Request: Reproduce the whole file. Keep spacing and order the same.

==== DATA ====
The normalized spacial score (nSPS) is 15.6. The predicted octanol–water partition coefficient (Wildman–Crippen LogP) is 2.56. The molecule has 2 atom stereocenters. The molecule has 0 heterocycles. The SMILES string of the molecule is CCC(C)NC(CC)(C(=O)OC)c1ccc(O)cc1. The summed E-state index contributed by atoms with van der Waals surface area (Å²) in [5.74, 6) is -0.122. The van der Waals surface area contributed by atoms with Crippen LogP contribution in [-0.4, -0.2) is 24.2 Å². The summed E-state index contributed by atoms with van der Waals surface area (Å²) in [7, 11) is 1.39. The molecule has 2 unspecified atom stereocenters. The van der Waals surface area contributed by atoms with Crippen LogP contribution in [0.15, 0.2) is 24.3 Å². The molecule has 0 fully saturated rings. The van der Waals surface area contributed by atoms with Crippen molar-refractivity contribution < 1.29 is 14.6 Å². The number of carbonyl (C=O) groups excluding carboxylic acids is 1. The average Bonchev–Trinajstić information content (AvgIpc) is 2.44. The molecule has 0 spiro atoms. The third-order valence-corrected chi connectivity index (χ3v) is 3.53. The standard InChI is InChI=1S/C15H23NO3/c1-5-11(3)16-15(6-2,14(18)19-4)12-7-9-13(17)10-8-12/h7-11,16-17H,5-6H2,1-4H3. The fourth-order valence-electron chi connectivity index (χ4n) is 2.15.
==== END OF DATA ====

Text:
The normalized spacial score (nSPS) is 15.6. The predicted octanol–water partition coefficient (Wildman–Crippen LogP) is 2.56. The molecule has 2 atom stereocenters. The molecule has 0 heterocycles. The SMILES string of the molecule is CCC(C)NC(CC)(C(=O)OC)c1ccc(O)cc1. The summed E-state index contributed by atoms with van der Waals surface area (Å²) in [5.74, 6) is -0.122. The van der Waals surface area contributed by atoms with Crippen LogP contribution in [-0.4, -0.2) is 24.2 Å². The summed E-state index contributed by atoms with van der Waals surface area (Å²) in [7, 11) is 1.39. The molecule has 2 unspecified atom stereocenters. The van der Waals surface area contributed by atoms with Crippen LogP contribution in [0.15, 0.2) is 24.3 Å². The molecule has 0 fully saturated rings. The van der Waals surface area contributed by atoms with Crippen molar-refractivity contribution < 1.29 is 14.6 Å². The number of carbonyl (C=O) groups excluding carboxylic acids is 1. The average Bonchev–Trinajstić information content (AvgIpc) is 2.44. The molecule has 0 spiro atoms. The third-order valence-corrected chi connectivity index (χ3v) is 3.53. The standard InChI is InChI=1S/C15H23NO3/c1-5-11(3)16-15(6-2,14(18)19-4)12-7-9-13(17)10-8-12/h7-11,16-17H,5-6H2,1-4H3. The fourth-order valence-electron chi connectivity index (χ4n) is 2.15.